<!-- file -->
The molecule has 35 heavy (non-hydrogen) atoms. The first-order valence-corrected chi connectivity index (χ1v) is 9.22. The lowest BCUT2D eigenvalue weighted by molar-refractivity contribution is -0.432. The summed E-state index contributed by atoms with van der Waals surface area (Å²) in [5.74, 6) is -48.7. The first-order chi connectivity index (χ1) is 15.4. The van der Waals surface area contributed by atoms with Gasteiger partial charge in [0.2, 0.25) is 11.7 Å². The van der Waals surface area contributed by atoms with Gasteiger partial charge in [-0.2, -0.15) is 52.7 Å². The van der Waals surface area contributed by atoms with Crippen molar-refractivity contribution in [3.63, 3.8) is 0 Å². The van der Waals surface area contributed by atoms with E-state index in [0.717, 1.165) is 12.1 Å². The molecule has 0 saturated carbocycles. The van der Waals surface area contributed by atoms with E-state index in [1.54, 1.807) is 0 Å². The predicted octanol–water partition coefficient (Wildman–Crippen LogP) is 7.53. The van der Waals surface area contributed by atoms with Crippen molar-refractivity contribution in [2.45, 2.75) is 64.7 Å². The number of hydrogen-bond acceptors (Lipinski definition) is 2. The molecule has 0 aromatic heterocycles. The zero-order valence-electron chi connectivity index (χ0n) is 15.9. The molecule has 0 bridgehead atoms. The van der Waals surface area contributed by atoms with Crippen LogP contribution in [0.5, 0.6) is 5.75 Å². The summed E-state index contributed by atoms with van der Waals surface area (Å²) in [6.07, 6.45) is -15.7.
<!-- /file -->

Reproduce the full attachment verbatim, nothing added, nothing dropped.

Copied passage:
The molecule has 35 heavy (non-hydrogen) atoms. The first-order valence-corrected chi connectivity index (χ1v) is 9.22. The lowest BCUT2D eigenvalue weighted by molar-refractivity contribution is -0.432. The summed E-state index contributed by atoms with van der Waals surface area (Å²) in [5.74, 6) is -48.7. The first-order chi connectivity index (χ1) is 15.4. The van der Waals surface area contributed by atoms with Gasteiger partial charge in [0.2, 0.25) is 11.7 Å². The van der Waals surface area contributed by atoms with Gasteiger partial charge in [-0.2, -0.15) is 52.7 Å². The van der Waals surface area contributed by atoms with Crippen molar-refractivity contribution in [3.63, 3.8) is 0 Å². The van der Waals surface area contributed by atoms with E-state index in [0.717, 1.165) is 12.1 Å². The molecule has 0 saturated carbocycles. The van der Waals surface area contributed by atoms with E-state index in [1.54, 1.807) is 0 Å². The predicted octanol–water partition coefficient (Wildman–Crippen LogP) is 7.53. The van der Waals surface area contributed by atoms with Crippen molar-refractivity contribution in [2.45, 2.75) is 64.7 Å². The number of hydrogen-bond acceptors (Lipinski definition) is 2. The molecule has 0 aromatic heterocycles. The zero-order valence-electron chi connectivity index (χ0n) is 15.9. The molecule has 0 bridgehead atoms. The van der Waals surface area contributed by atoms with Crippen LogP contribution in [0.5, 0.6) is 5.75 Å². The summed E-state index contributed by atoms with van der Waals surface area (Å²) in [6.07, 6.45) is -15.7.